A lot or a little?
The parents' guide to what's in this TV show.
What parents need to know
Parents need to know that Inspector Gadget is a reboot of the '80s cartoon of the same name. Little about the plot has changed since the original; the multigadgeted detective challenges a new evil scheme from would-be world leader Dr. Claw in each episode, never realizing that his niece Penny is the real brains of the operation. Inspector Gadget's many "go, go gadgets" make for a lot of kid-friendly silliness, and parents who watch will especially enjoy how the show gently pokes fun of supervillain tropes through Dr. Claw's outspoken nephew, Talon. Minimal violence (none of which yields injury) and only hints at the attraction between Penny and Talon make for worry-free watching of this entertaining series.
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What's the story?
INSPECTOR GADGET sees the infamous bumbling cyborg detective (voiced by Ivan Sherry) hard at work enjoying his retirement while his longtime nemesis, Dr. Claw (Martin Roach), plots his evil return on the world stage. Flanked by his nephew, Talon (Lyon Smith), and aided by a team of M.A.D. syndicates across the globe, Dr. Claw is determined to get the better of Inspector Gadget once and for all, but Gadget's resourceful niece, Penny (Tara Strong), refuses to let that happen. She and Chief Quimby (Derek McGrath) persuade Gadget to come out of retirement to thwart Dr. Claw's plans to take over the world, but will this savvy team be enough to stop him once again?
Is it any good?
Age has done nothing to lessen this dimwitted detective's incompetence, but that doesn't mean that his adventures are any less comical as a result. No matter how many times Penny and her multitalented canine sidekick, Brain (Scott McCord), save the day from Inspector Gadget's ill-fated efforts to do the same, you still want to root for the perpetually optimistic gumshoe. The good news is that her brilliance and humility make Penny a slick female role model, and the new-fangled gadgets -- including a portal transport -- and CGI animation give the show a modern flair. The bad news is that her oblivious uncle continues to take credit for success that isn't his.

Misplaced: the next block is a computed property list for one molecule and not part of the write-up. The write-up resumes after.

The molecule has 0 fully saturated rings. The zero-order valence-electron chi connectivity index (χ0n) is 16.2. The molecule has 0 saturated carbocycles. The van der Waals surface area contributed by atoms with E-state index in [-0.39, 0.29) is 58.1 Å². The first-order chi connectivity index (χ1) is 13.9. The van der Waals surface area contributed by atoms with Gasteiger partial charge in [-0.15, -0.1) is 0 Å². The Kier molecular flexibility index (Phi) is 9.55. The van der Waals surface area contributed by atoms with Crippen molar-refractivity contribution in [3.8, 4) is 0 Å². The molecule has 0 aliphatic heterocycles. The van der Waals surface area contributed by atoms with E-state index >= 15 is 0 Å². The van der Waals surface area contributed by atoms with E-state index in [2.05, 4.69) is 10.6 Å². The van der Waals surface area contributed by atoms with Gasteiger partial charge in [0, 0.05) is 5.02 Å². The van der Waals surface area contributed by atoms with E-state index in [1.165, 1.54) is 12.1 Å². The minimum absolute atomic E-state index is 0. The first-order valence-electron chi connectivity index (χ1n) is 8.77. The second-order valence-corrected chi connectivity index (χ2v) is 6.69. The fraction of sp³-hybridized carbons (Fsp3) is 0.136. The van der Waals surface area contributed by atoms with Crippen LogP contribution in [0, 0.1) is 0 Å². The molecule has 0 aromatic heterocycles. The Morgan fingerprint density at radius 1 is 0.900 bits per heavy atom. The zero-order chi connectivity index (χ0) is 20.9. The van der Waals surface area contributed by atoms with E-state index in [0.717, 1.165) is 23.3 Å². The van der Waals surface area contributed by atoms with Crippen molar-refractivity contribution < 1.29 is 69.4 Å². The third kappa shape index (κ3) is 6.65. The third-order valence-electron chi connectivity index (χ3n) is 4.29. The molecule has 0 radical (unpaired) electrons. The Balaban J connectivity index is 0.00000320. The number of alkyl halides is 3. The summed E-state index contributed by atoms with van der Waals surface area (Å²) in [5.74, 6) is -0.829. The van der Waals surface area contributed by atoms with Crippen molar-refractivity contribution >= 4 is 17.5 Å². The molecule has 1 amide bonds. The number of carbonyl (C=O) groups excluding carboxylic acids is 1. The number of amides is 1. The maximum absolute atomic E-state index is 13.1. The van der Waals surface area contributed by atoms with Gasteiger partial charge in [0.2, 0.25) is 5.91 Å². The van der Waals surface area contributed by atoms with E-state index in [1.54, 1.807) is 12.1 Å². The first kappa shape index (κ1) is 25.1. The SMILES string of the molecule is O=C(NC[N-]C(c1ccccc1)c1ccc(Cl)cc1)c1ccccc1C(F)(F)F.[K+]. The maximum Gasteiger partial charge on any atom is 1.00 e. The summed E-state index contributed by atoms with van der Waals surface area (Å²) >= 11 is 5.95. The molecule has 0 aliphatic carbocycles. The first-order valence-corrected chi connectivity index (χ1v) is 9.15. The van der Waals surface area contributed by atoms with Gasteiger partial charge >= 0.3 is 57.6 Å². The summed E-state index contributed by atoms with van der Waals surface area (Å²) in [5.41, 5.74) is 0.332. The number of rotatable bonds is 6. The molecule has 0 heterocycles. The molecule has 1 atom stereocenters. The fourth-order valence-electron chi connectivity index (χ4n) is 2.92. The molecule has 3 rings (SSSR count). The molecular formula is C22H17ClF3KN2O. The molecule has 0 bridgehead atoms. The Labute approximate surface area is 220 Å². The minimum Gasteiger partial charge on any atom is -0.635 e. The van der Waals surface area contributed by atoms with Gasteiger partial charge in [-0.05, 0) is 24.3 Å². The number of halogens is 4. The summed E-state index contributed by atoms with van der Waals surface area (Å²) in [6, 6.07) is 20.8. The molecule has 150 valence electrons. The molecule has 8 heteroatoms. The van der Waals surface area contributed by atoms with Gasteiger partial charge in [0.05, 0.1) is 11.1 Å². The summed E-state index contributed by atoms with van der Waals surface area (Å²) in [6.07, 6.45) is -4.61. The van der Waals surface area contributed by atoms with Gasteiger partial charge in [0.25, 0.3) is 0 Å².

This classic good-vs.-evil struggle is a harmless way to introduce youngsters to the idea of cartoon villains, since Dr. Claw rarely gets the upper hand on the heroes and we never see any more of him than his infamous hand. What's more, the series often uses Talon to poke fun at Dr. Claw's flawed logic that sabotages his own schemes, such as his creating an ignition system with only one key or setting a countdown clock with excessive time. Much of it will go over young kids' heads, but parents who grew up with the original will pick up on the little jab in the ribs to bungling TV villains overall.
Talk to your kids about ...
Families can talk about Inspector Gadget's many tools. Kids: Which tools look like the most fun to use? What kinds of easy-access tools like these would make your jobs at home or school easier?
Do you think it's difficult for Penny to let her uncle have all the credit for the work she does? Why is it good to be recognized for your accomplishments? Why is good sportsmanship important when you're not the one in the spotlight?
Is it easy to identify every bad guy on this show? Does Dr. Claw influence Talon in a negative way? Kids: Have you ever felt pressured to do something you knew was wrong? How can having a strong self-image help you stand up to peer pressure?
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